Emerson has recently invested in upgrades that made the school energy-efficient, with energy-saving lights and an installation of solar panels. These enhancements are projected to lower the school's energy costs, ensuring a greener and more eco-conscious future. Beyond its commitment to sustainability, Emerson thrives as a close-knit and proactive community. The dedication of parents, teachers, and supporters knows no bounds, as evidenced by consistently surpassing fundraising goals. This remarkable achievement not only demonstrates unwavering community support but also paves the way for enriching educational experiences. Emerson parents volunteer at the school every day. Their active involvement not only fosters an inspiring learning environment where students flourish but also serves as a cost-saving measure for the school. With dedicated volunteers generously giving their time and talents, the school can allocate resources more efficiently, redirecting funds towards enriching educational programs and further enhancing the student experience. Students are nurtured by the care and encouragement of those around them, benefiting from the invaluable contributions of our dedicated volunteers.

Community Input

Ask the School Board:

  1. Will the district keep the land if Emerson closes?

  2. How much will it cost to close Emerson? What will happen to the "money saved" from closing Emerson?

  3. It does not take overnight to rebuild programs in other schools. Emerson is home to a number of established academic and special education programs. What is the timeline to rebuild those programs in which other schools?

  4. What school would the Emerson neighborhood students go to if Emerson closes? How is the district going to ensure that support for students who are enrolled in Emerson because of its special education programs will be readily available in another school?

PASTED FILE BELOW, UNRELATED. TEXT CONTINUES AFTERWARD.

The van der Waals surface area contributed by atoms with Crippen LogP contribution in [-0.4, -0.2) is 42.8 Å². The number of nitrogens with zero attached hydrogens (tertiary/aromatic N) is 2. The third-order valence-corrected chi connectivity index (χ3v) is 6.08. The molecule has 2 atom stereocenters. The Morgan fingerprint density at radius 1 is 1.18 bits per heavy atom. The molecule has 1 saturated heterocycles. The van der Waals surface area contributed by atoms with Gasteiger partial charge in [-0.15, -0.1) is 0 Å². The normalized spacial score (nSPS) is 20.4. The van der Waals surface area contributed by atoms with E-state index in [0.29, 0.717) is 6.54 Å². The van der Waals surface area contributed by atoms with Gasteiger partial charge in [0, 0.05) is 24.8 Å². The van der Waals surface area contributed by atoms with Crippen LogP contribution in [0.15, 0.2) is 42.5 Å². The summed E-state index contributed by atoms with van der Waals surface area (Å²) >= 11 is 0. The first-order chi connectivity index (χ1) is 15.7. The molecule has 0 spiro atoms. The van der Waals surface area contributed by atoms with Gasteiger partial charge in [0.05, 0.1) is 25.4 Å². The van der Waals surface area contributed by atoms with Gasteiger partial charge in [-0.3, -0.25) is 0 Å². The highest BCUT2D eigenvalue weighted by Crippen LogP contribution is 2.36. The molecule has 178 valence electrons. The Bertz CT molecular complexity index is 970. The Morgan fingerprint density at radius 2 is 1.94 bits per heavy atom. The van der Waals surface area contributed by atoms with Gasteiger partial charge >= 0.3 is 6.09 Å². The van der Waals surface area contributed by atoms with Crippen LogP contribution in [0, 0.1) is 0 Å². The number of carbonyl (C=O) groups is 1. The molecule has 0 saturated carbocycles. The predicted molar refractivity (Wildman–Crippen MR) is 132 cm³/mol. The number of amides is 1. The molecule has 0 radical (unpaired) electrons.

Other things to note:

  1. Emerson has a diverse student body as the neighborhood children come from different socioeconomic backgrounds (mixed-income families, renters/property owners, parents with varying jobs they can impart with the student body, etc.). The students are also exposed to different abilities/neurodiversity as teachers, administrators, and staff encourage collaboration of its students.
    The Emerson student body embodies this statement: “The idea of public education depends absolutely on the existence of shared narratives and the exclusion of narratives that lead to alienation and divisiveness.” -Neil Postman, author/educator

  2. The Emerson community values clean air, inclusion, and progress. The city is already trying to better bridge Central City and the east with projects like 900 South Reconstruction and Kensington Byway; Emerson is between these projects.

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Attend a Meeting

Attend one of the public open houses to be held this fall. SLCSD will advertise these events once details are finalized and approved. Look for more information on the district social media channels (@slcschools on Facebook, Instagram, and Twitter).

Participate in a Discussion

Sign up to provide public comment during a Board of Education meeting by following the steps outlined on our website